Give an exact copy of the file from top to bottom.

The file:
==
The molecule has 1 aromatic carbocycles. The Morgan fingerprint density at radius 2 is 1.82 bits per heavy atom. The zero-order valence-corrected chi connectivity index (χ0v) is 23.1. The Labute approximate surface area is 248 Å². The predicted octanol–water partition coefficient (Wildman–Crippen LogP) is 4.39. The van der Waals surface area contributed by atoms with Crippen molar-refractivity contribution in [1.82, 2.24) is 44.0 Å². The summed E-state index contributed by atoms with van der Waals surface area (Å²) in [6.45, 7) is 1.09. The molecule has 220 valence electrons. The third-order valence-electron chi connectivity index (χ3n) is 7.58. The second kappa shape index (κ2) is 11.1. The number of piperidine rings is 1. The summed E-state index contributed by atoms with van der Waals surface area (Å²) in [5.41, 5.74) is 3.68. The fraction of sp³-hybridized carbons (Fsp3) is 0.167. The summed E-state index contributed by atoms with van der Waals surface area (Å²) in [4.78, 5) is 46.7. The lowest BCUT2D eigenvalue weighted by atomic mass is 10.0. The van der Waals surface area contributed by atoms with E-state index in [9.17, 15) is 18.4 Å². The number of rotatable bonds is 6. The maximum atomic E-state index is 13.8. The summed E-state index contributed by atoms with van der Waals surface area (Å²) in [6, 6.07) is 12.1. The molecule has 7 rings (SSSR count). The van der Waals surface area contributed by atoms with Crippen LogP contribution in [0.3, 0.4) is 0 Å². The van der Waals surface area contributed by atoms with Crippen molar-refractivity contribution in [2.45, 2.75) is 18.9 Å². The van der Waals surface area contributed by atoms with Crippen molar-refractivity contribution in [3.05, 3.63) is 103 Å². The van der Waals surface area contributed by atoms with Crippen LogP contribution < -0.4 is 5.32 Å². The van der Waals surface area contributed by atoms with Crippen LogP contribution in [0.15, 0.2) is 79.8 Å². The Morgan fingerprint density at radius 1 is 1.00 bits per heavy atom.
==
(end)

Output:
The molecule has 1 aromatic carbocycles. The Morgan fingerprint density at radius 2 is 1.82 bits per heavy atom. The zero-order valence-corrected chi connectivity index (χ0v) is 23.1. The Labute approximate surface area is 248 Å². The predicted octanol–water partition coefficient (Wildman–Crippen LogP) is 4.39. The van der Waals surface area contributed by atoms with Crippen molar-refractivity contribution in [1.82, 2.24) is 44.0 Å². The summed E-state index contributed by atoms with van der Waals surface area (Å²) in [6.45, 7) is 1.09. The molecule has 220 valence electrons. The third-order valence-electron chi connectivity index (χ3n) is 7.58. The second kappa shape index (κ2) is 11.1. The number of piperidine rings is 1. The summed E-state index contributed by atoms with van der Waals surface area (Å²) in [5.41, 5.74) is 3.68. The fraction of sp³-hybridized carbons (Fsp3) is 0.167. The summed E-state index contributed by atoms with van der Waals surface area (Å²) in [4.78, 5) is 46.7. The lowest BCUT2D eigenvalue weighted by atomic mass is 10.0. The van der Waals surface area contributed by atoms with E-state index in [9.17, 15) is 18.4 Å². The number of rotatable bonds is 6. The maximum atomic E-state index is 13.8. The summed E-state index contributed by atoms with van der Waals surface area (Å²) in [6, 6.07) is 12.1. The molecule has 7 rings (SSSR count). The van der Waals surface area contributed by atoms with Crippen LogP contribution in [0.3, 0.4) is 0 Å². The van der Waals surface area contributed by atoms with Crippen molar-refractivity contribution in [2.45, 2.75) is 18.9 Å². The van der Waals surface area contributed by atoms with Crippen molar-refractivity contribution in [3.05, 3.63) is 103 Å². The van der Waals surface area contributed by atoms with Crippen LogP contribution < -0.4 is 5.32 Å². The van der Waals surface area contributed by atoms with Crippen LogP contribution in [0.15, 0.2) is 79.8 Å². The Morgan fingerprint density at radius 1 is 1.00 bits per heavy atom.